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Navigating the Microsoft Licensing Landscape

Will Lidwin
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Software security is a fast-paced, ever-evolving landscape. In fact over the past year, it is estimated that ransomware attempts have increased by more that 200 percent. This is just one reason why software security is integral to everyday business processes and new, innovative methods are needed to safeguard the security of software, network and business data.  

Microsoft is an industry-recognized leader in cybersecurity and Desktop as a Service (DaaS) solutions. They’ve noticed a change in cyberthreat methods within recent years. And in response, they’ve designed an action plan to address this.  

If you use Microsoft’s solutions, this is the article for you as we’ll be investigating:  

Recent Microsoft Azure Cloud Attacks

Microsoft’s Azure portal has unfortunately experienced more than its fair share of cyberattacks over the past few years. But with almost one billion users worldwide, Azure is a prime target for threat actors. Some of the more notable attacks in recent years, include: 

  • 2020: Microsoft cloud services and SolarWinds software were compromised in a cyberattack that inserted a back door and gave the threat actors access to sensitive information. This attack took several months before it was detected and eliminated.   
  • 2021: Over 30,000 U.S. government and business email servers were hacked through loopholes found in Microsoft’s Exchange Service. A patch was issued, but the extent of the damage is still unknown.  
  • May - June 2023: Threat actors forged authentication tokens to access email accounts via Outlook Web Access in Exchange Online. They remained undetected for a month. The breached email accounts were across approximately 25 organizations, including government and business accounts. A patch has since been issued. 
  • June 9, 2023: Microsoft customers received error messages when trying to access the Azure portal. The DDoS attack focused on level layer 7 of the portal, which can mimic legitimate website traffic. Microsoft has since increased level layer 7 security, including fine tuning its Azure Web Application Firewall against future attacks.   

Due to these and other attacks, Microsoft has decided to revamp their default security, in an effort to prevent future cyberattacks.   

Microsoft's New Cybersecurity Approach

There are some big changes in store for how Microsoft develops and secures its software. In a November 2, 2023 blog article, Microsoft outlined their three part plan, by writing:  

  • First, we will transform the way we develop software with automation and AI.  
  • Second, we will extend what we have already created in identity to provide a unified and consistent way of managing and verifying the identities and access rights of our users, devices, and services, across all our products and platforms.  
  • Lastly, we are continuing to push the envelope in vulnerability response and security updates for our cloud platforms. 

The Secure Future Initiative

Due to the increasing speed, scale and sophistication of cyberattacks, Microsoft chose to pivot and launched their Secure Future Initiative (SFI) – a plan designed to outline Microsoft’s new direction in cybersecurity protection.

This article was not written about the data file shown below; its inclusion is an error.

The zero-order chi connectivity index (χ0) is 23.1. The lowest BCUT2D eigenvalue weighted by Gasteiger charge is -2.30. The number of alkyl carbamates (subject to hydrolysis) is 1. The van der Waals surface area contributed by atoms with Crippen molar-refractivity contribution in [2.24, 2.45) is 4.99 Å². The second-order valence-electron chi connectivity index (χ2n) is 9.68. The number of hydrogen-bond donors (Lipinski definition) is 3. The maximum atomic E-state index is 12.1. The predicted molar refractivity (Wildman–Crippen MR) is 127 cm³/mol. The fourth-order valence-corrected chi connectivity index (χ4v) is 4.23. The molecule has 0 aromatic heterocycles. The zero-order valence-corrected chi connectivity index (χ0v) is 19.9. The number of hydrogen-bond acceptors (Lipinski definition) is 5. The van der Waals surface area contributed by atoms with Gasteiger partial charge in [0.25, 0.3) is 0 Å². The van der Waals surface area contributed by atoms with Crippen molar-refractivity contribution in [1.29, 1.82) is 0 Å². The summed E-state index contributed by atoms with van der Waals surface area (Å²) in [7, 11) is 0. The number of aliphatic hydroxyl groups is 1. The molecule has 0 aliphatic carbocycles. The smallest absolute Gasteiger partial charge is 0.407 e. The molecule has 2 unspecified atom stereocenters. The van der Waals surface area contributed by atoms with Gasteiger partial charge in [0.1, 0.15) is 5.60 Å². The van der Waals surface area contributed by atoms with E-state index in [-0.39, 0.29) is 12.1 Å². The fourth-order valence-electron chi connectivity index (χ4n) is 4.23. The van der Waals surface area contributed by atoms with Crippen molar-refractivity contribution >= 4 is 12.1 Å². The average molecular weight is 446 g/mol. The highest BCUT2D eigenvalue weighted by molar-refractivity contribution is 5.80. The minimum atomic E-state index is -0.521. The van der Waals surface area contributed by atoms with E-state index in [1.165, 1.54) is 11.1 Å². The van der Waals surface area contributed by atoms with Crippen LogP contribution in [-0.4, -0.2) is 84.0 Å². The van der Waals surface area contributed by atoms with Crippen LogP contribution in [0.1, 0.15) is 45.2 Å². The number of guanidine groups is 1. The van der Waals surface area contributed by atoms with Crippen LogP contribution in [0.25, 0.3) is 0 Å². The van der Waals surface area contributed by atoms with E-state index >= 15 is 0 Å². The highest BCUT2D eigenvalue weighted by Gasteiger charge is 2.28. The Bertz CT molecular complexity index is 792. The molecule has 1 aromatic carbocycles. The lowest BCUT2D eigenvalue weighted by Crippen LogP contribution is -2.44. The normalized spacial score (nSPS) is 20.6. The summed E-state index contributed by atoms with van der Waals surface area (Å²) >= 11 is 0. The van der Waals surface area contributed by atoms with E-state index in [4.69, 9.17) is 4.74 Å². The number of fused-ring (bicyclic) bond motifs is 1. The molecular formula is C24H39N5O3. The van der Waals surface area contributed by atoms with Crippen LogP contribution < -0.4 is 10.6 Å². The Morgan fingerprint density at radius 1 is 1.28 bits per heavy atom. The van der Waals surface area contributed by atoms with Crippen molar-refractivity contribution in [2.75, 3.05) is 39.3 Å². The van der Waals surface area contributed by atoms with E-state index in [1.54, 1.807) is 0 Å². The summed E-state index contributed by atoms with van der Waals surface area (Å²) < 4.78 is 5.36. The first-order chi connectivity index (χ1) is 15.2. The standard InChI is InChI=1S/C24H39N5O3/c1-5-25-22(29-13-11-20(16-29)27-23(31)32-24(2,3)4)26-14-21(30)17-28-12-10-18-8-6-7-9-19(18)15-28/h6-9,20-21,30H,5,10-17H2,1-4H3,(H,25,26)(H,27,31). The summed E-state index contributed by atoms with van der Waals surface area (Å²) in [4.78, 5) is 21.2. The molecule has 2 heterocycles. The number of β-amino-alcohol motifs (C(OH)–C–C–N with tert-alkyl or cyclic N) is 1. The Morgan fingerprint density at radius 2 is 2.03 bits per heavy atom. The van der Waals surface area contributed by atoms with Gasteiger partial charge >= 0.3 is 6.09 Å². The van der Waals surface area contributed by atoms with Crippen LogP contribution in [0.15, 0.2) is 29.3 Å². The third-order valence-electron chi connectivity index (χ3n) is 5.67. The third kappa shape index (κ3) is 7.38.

The basis of this initiative focuses on AI cyber defenses, advances in fundamental software engineering and advocacy for stronger application of international norms to protect civilians from cyber threats.  

More specifically, Microsoft will leverage more automation and AI to find security risks and software vulnerabilities. In addition, AI will be used to build a cybershield, designed to detect threats “as fast as the internet itself,” according to Brad Smith Microsoft vice chair and president.  

This new direction in cybersecurity was largely spearheaded by the need to reduce the amount of time Microsoft takes to respond to major security vulnerabilities. “We plan to cut the time it takes to mitigate cloud vulnerabilities by 50 percent,” said Charlie Bell, head of Microsoft security.     

Windows 10 End of Life Plans

Microsoft is planning to stop supporting Windows 10 on October 14, 2025. All editions will remain in support with monthly security update releases up until this date. However, users will also have the option of enrolling their PCs into Microsoft’s paid, annual Extended Security Update subscription program for security updates after regular support has stopped.  

This change in operating systems will make many business (and home) PCs running Windows 10, obsolete. Therefore, we suggest that you start planning now for the continuity of your PC fleet.  

In general, computers have a lifespan of approximately five years before they start running into costly speed reduction or repair issues. However, Microsoft’s decision to end automatic support for Windows 10 may move along your refresh plans a little faster.  

The enhanced security features of Windows 11 are designed to create additional interference against malware, ransomware and other complex cyberattacks. These enhanced functionalities encouraged the planned sunsetting of the less secure Windows 10 product.  

Communication, Collaboration and Productivity 

Get everyone in your organization on the same page. Contact Elevity for a review of your Microsoft licensing. You could be eligible to streamline and simplify your licensing for greater cost savings. Why wait? Cybersecurity Risk Assessment

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